My brother, Dale, and I were talking about all the wonderful meals our mom would make, without the benefit of a microwave, electric mixer, blender or even a toaster when we were young. She would spear a slice of bread on a fork and hold it over the burner of our electric stove. When one side was browned, she would take it off the fork and spear the browned side, so the white side could get toasted. This was time-consuming with six hungry mouths awaiting the toast with their eggs.
I adored her beef stew with the gigantic drop dumplings. They were fluffy and delicious, and I can never make them to taste like that.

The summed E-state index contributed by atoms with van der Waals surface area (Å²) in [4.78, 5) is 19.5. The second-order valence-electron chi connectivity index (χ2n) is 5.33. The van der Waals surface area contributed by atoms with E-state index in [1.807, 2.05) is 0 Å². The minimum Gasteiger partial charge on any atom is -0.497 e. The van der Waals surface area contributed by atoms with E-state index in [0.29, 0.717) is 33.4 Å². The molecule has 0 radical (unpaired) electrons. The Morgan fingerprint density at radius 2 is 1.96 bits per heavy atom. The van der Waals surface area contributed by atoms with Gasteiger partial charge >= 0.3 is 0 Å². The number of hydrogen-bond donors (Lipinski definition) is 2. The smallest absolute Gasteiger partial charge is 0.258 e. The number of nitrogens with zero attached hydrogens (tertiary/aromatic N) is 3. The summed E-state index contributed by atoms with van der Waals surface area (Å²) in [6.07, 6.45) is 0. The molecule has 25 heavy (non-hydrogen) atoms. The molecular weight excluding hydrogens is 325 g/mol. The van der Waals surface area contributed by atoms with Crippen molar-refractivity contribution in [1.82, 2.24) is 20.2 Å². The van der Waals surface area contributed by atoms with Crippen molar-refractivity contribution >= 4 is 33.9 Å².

Dale liked her baked steak but for his birthday he was sometimes talked out of having that and being served chicken instead. But her fried chicken was really tasty, too.
Last year, I received a Mother's Day card from one of my sons, and putting his name in print always gets me in trouble .... so I won't. It was quite tender, so much so, that I kept it until now and will close with that verse.
"Mom, you knew what I needed, while I only thought about what I wanted. You made me understand that some of the best things in life are worth waiting for. And through all the stages of growing up, you let me do just that ... grow. You knew - somehow you always knew - just what I needed most."
Happy Mother's Day to all you precious moms out there.
(McCoy, a resident of Smithfield, is food editor and a staff columnist for the Herald-Star and The Weirton Daily Times. She can be contacted at firstname.lastname@example.org.)